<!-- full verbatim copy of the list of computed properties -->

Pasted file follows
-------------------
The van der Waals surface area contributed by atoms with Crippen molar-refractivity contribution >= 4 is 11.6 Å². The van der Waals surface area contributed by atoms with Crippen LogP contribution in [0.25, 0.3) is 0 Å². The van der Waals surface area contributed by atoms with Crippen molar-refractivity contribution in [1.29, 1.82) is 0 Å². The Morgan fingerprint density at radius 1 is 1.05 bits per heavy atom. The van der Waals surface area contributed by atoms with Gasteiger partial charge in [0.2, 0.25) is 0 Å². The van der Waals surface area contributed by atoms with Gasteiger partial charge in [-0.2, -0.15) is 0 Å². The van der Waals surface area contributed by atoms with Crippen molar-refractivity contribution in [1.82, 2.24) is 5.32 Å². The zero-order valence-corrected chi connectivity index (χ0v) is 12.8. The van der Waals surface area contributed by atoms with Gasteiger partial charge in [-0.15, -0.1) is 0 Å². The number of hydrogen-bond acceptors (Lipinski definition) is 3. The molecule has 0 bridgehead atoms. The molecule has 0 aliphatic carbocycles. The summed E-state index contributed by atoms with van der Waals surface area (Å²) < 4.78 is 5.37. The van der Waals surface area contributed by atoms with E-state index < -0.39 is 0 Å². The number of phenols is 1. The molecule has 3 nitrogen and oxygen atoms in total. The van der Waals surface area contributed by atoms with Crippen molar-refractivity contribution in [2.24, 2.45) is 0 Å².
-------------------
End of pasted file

The van der Waals surface area contributed by atoms with Crippen molar-refractivity contribution >= 4 is 11.6 Å². The van der Waals surface area contributed by atoms with Crippen LogP contribution in [0.25, 0.3) is 0 Å². The van der Waals surface area contributed by atoms with Crippen molar-refractivity contribution in [1.29, 1.82) is 0 Å². The Morgan fingerprint density at radius 1 is 1.05 bits per heavy atom. The van der Waals surface area contributed by atoms with Gasteiger partial charge in [0.2, 0.25) is 0 Å². The van der Waals surface area contributed by atoms with Gasteiger partial charge in [-0.2, -0.15) is 0 Å². The van der Waals surface area contributed by atoms with Crippen molar-refractivity contribution in [1.82, 2.24) is 5.32 Å². The zero-order valence-corrected chi connectivity index (χ0v) is 12.8. The van der Waals surface area contributed by atoms with Gasteiger partial charge in [-0.15, -0.1) is 0 Å². The number of hydrogen-bond acceptors (Lipinski definition) is 3. The molecule has 0 bridgehead atoms. The molecule has 0 aliphatic carbocycles. The summed E-state index contributed by atoms with van der Waals surface area (Å²) < 4.78 is 5.37. The van der Waals surface area contributed by atoms with E-state index < -0.39 is 0 Å². The number of phenols is 1. The molecule has 3 nitrogen and oxygen atoms in total. The van der Waals surface area contributed by atoms with Crippen molar-refractivity contribution in [2.24, 2.45) is 0 Å².